Supreme Court returns NSSF rates petition to Court of Appeal for fresh hearing

NSSF Building Nairobi

Workers erecting a sign at NSSF's Social Security House offices in Nairobi.  The Supreme Court has returned a petition challenging the NSSF Act 2013 to the Court of Appeal.

Photo credit: File | Nation Media Group

The Supreme Court has returned a petition challenging the National Social Security Fund (NSSF) Act 2013, which raised contributions to the fund, to the Court of Appeal for a fresh hearing.

A full bench of the apex court, presided over by Chief Justice Martha Koome, remitted the case to the Court of Appeal for hearing, saying the judges who determined the matter failed to address all the issues raised in the matter.

The Supreme Court noted that the effect of the decision, which went to the merits of the application to the exclusion of the grounds challenging the validity of the NSSF Act 2013, left other factual and constitutional questions of live controversy that are yet to be determined through the requisite appellate process.

 “In the circumstances, this case is to be remitted to the Court of Appeal to determine the substantive merits of the judgment of the ELRC,” said the judges adding that due to the nature of the matter, the surrounding public interest and the time taken by the case in the corridors of justice, it should be heard on a priority basis.

Several organisations including Kenya Tea Growers Association, Agricultural Employers Association, and Federation of Kenya Employers had challenged the Act arguing that they were not consulted or the Bill was not subjected to public debate as required.

The organisations also argued that the compulsory registration of employees under the Fund, unlike the repealed Act, which exempted their members from registration.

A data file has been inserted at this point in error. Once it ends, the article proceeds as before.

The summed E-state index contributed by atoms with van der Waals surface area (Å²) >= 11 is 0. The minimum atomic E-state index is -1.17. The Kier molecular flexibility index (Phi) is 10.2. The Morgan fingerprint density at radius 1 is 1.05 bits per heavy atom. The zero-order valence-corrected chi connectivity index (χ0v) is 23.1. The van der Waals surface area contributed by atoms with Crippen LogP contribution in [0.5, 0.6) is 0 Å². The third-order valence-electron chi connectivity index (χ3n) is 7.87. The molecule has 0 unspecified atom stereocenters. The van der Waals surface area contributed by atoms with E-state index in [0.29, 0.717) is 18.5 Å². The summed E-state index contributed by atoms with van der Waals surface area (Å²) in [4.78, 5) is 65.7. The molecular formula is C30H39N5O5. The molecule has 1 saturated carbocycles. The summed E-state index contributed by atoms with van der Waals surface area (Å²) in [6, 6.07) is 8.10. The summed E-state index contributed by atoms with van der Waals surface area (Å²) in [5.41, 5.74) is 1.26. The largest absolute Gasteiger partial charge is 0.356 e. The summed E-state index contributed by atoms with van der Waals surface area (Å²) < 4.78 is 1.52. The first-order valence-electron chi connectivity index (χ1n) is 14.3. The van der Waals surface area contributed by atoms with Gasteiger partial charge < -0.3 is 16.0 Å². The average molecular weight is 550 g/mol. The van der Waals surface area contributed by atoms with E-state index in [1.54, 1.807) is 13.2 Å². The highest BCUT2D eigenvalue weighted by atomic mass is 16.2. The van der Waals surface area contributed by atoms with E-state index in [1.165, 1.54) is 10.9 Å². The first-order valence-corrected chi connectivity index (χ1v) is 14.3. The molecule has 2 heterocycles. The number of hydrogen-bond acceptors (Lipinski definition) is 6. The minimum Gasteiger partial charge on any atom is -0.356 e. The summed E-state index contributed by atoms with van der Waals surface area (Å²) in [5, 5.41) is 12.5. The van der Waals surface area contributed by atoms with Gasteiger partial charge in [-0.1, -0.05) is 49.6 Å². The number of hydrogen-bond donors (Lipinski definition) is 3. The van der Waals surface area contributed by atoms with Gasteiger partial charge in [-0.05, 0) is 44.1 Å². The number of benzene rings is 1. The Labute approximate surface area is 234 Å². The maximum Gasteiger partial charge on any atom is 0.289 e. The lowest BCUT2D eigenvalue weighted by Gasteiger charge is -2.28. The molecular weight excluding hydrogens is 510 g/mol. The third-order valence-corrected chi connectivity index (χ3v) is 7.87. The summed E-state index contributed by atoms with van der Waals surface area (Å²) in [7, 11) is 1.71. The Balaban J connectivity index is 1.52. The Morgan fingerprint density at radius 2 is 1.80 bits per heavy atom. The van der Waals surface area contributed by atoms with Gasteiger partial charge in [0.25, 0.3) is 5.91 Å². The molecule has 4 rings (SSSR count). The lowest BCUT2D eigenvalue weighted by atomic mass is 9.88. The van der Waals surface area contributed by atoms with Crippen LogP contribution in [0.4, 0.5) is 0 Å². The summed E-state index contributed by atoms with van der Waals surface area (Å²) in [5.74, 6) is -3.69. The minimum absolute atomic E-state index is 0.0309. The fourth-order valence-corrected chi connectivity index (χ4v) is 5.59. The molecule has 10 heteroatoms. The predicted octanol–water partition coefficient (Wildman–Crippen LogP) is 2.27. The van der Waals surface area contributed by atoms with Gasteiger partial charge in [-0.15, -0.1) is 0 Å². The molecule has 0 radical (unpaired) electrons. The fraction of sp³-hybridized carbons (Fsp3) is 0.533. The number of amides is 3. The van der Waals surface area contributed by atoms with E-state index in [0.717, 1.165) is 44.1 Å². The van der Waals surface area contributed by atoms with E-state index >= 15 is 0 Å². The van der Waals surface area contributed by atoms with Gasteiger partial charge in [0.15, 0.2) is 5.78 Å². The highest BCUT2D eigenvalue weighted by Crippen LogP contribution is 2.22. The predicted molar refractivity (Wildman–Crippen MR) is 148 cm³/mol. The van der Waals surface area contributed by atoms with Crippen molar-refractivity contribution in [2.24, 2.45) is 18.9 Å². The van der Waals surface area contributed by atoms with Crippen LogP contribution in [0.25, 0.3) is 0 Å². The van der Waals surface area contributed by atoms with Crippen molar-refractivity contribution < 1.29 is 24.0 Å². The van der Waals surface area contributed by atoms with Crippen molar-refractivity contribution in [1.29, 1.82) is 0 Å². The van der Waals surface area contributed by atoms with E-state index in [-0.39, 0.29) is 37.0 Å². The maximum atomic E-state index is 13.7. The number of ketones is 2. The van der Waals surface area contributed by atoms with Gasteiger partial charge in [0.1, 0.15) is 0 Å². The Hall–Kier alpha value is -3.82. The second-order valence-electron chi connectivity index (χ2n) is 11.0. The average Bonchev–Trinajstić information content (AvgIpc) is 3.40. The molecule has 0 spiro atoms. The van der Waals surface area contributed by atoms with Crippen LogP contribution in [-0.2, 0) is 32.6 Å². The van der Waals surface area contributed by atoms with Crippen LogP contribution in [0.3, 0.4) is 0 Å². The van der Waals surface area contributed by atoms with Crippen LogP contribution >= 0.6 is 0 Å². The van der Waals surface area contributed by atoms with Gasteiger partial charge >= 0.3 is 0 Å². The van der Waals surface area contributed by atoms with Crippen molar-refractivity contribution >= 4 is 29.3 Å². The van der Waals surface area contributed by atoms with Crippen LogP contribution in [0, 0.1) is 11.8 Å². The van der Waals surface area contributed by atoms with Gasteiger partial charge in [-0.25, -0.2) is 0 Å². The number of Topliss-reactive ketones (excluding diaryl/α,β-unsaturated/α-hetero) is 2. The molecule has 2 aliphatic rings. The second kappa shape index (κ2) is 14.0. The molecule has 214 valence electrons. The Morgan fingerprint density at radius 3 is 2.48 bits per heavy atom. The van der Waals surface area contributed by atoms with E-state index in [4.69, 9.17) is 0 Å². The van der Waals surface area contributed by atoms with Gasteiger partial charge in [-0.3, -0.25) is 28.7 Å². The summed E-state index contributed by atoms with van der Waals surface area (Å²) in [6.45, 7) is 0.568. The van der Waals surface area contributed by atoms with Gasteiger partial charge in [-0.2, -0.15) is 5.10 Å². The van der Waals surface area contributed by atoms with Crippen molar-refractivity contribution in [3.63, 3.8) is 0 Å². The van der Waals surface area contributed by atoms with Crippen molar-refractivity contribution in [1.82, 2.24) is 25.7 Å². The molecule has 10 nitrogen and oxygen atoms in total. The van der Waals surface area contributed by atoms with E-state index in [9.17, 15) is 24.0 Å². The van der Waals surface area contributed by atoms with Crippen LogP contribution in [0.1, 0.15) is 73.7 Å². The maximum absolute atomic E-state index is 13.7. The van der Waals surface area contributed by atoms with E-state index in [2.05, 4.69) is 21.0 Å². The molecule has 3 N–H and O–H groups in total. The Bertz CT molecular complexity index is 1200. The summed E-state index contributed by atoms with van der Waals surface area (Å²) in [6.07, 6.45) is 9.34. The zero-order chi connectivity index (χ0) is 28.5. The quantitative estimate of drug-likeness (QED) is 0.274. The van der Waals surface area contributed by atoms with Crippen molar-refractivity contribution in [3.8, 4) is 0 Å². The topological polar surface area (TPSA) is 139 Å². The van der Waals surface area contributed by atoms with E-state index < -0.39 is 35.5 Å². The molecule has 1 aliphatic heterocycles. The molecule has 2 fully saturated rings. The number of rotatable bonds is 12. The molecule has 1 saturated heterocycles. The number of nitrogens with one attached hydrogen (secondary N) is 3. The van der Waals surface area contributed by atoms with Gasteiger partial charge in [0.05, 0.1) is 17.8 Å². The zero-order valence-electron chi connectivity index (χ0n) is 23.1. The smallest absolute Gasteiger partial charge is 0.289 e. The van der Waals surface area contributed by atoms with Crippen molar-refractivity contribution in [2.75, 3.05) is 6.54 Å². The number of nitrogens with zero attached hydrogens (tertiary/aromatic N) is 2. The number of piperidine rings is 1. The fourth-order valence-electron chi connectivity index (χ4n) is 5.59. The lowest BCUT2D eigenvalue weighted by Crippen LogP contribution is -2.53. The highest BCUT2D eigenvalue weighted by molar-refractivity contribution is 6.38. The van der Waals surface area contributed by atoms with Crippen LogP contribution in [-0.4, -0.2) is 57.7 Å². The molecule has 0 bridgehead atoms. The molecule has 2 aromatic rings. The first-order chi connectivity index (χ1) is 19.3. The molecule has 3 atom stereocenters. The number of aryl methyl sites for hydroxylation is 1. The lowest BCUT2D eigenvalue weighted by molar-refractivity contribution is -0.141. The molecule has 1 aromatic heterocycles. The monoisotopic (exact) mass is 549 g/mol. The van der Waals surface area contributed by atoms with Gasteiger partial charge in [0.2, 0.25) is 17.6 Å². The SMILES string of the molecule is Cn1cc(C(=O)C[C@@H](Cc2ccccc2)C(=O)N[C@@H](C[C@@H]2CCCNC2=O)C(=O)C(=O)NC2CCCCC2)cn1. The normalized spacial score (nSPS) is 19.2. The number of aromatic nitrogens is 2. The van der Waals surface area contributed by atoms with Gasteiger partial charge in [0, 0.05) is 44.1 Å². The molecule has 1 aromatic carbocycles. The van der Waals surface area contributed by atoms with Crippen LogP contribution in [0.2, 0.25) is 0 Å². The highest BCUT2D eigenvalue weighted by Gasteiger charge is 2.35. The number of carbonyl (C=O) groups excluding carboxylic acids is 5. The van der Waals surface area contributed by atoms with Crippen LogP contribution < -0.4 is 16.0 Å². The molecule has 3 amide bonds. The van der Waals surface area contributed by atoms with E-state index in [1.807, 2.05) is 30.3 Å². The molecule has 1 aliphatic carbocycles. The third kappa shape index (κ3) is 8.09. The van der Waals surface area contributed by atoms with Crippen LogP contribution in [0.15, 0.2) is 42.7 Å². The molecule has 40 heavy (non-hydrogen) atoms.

The Attorney General and CS Labour defended the Act stating that the enactment process involved full public participation and sensitisation.

The CS also said Section 21 gives employees the right to opt out of Tier II to join private pension schemes and Section 27 provides that interest charged on members’ late payments is credited to members’ accounts.

Further, it was urged, that the NSSF Act, Chapter 258, was repealed by the coming into force of the NSSF Act 2013, and therefore stay of operation of the new Act would mean that there would be no law regulating the Fund.

In a Judgment delivered on February 3, last year, the Court of Appeal allowed the appeal by the government and set aside orders granted by the Employment and Labour Relations Court saying the labour court lacked jurisdiction to determine the matter.

The Supreme Court said once the Court of Appeal determined that a trial court has acted without jurisdiction in determining a matter, it cannot assume original jurisdiction over the same.

“Having so found, the Appellate Court has to remit the case to the court that is clothed with jurisdiction to dispose of the same without going into the merits of the dispute, for doing so may prejudice the fair determination of the case by the court with jurisdiction,” Justices Koome, Deputy CJ Philomena Mwilu, Mohammed Ibrahim, Njoki Ndung’u, Isaac Lenaola and William Ouko said.